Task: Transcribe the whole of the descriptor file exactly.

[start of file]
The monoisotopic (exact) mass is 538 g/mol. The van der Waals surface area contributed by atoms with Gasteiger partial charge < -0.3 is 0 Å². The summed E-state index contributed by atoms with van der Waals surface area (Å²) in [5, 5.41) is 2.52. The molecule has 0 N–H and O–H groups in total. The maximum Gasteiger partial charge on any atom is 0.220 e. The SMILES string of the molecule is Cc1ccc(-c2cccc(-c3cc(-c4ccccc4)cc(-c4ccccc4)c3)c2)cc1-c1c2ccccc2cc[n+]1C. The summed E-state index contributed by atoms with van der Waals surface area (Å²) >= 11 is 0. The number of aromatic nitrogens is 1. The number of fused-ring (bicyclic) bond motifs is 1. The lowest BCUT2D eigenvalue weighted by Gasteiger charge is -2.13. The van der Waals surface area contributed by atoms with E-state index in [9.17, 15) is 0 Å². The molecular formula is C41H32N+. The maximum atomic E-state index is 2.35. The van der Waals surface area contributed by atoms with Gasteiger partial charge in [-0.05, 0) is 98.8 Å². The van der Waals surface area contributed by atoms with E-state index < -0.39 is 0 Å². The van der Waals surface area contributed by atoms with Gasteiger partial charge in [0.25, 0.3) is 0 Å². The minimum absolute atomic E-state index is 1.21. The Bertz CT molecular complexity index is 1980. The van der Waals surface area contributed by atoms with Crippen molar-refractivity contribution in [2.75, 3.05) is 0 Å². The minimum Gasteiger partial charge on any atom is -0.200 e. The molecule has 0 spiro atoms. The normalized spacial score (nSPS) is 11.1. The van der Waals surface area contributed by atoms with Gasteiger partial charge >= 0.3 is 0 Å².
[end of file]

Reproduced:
The monoisotopic (exact) mass is 538 g/mol. The van der Waals surface area contributed by atoms with Gasteiger partial charge < -0.3 is 0 Å². The summed E-state index contributed by atoms with van der Waals surface area (Å²) in [5, 5.41) is 2.52. The molecule has 0 N–H and O–H groups in total. The maximum Gasteiger partial charge on any atom is 0.220 e. The SMILES string of the molecule is Cc1ccc(-c2cccc(-c3cc(-c4ccccc4)cc(-c4ccccc4)c3)c2)cc1-c1c2ccccc2cc[n+]1C. The summed E-state index contributed by atoms with van der Waals surface area (Å²) >= 11 is 0. The number of aromatic nitrogens is 1. The number of fused-ring (bicyclic) bond motifs is 1. The lowest BCUT2D eigenvalue weighted by Gasteiger charge is -2.13. The van der Waals surface area contributed by atoms with E-state index in [9.17, 15) is 0 Å². The molecular formula is C41H32N+. The maximum atomic E-state index is 2.35. The van der Waals surface area contributed by atoms with Gasteiger partial charge in [-0.05, 0) is 98.8 Å². The van der Waals surface area contributed by atoms with E-state index < -0.39 is 0 Å². The van der Waals surface area contributed by atoms with Gasteiger partial charge in [0.25, 0.3) is 0 Å². The minimum absolute atomic E-state index is 1.21. The Bertz CT molecular complexity index is 1980. The van der Waals surface area contributed by atoms with Crippen molar-refractivity contribution in [2.75, 3.05) is 0 Å². The minimum Gasteiger partial charge on any atom is -0.200 e. The molecule has 0 spiro atoms. The normalized spacial score (nSPS) is 11.1. The van der Waals surface area contributed by atoms with Gasteiger partial charge >= 0.3 is 0 Å².